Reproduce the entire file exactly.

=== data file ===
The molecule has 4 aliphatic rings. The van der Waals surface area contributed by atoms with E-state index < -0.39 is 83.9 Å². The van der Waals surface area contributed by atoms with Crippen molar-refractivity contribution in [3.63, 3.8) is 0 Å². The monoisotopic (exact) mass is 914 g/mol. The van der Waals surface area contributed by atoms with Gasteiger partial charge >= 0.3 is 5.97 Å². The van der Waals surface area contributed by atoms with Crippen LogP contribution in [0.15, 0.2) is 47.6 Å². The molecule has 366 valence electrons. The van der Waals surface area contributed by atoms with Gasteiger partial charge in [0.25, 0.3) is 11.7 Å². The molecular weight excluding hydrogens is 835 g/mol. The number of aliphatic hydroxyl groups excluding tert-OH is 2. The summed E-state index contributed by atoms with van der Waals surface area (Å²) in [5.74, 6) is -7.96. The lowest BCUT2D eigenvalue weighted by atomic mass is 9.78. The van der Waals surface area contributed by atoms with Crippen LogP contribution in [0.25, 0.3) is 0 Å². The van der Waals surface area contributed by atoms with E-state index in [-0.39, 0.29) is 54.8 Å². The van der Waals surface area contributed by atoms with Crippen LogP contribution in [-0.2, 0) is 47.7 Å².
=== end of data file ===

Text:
The molecule has 4 aliphatic rings. The van der Waals surface area contributed by atoms with E-state index < -0.39 is 83.9 Å². The van der Waals surface area contributed by atoms with Crippen molar-refractivity contribution in [3.63, 3.8) is 0 Å². The monoisotopic (exact) mass is 914 g/mol. The van der Waals surface area contributed by atoms with Gasteiger partial charge >= 0.3 is 5.97 Å². The van der Waals surface area contributed by atoms with Crippen LogP contribution in [0.15, 0.2) is 47.6 Å². The molecule has 366 valence electrons. The van der Waals surface area contributed by atoms with Gasteiger partial charge in [0.25, 0.3) is 11.7 Å². The molecular weight excluding hydrogens is 835 g/mol. The number of aliphatic hydroxyl groups excluding tert-OH is 2. The summed E-state index contributed by atoms with van der Waals surface area (Å²) in [5.74, 6) is -7.96. The lowest BCUT2D eigenvalue weighted by atomic mass is 9.78. The van der Waals surface area contributed by atoms with Crippen LogP contribution in [0.25, 0.3) is 0 Å². The van der Waals surface area contributed by atoms with E-state index in [-0.39, 0.29) is 54.8 Å². The van der Waals surface area contributed by atoms with Crippen LogP contribution in [-0.2, 0) is 47.7 Å².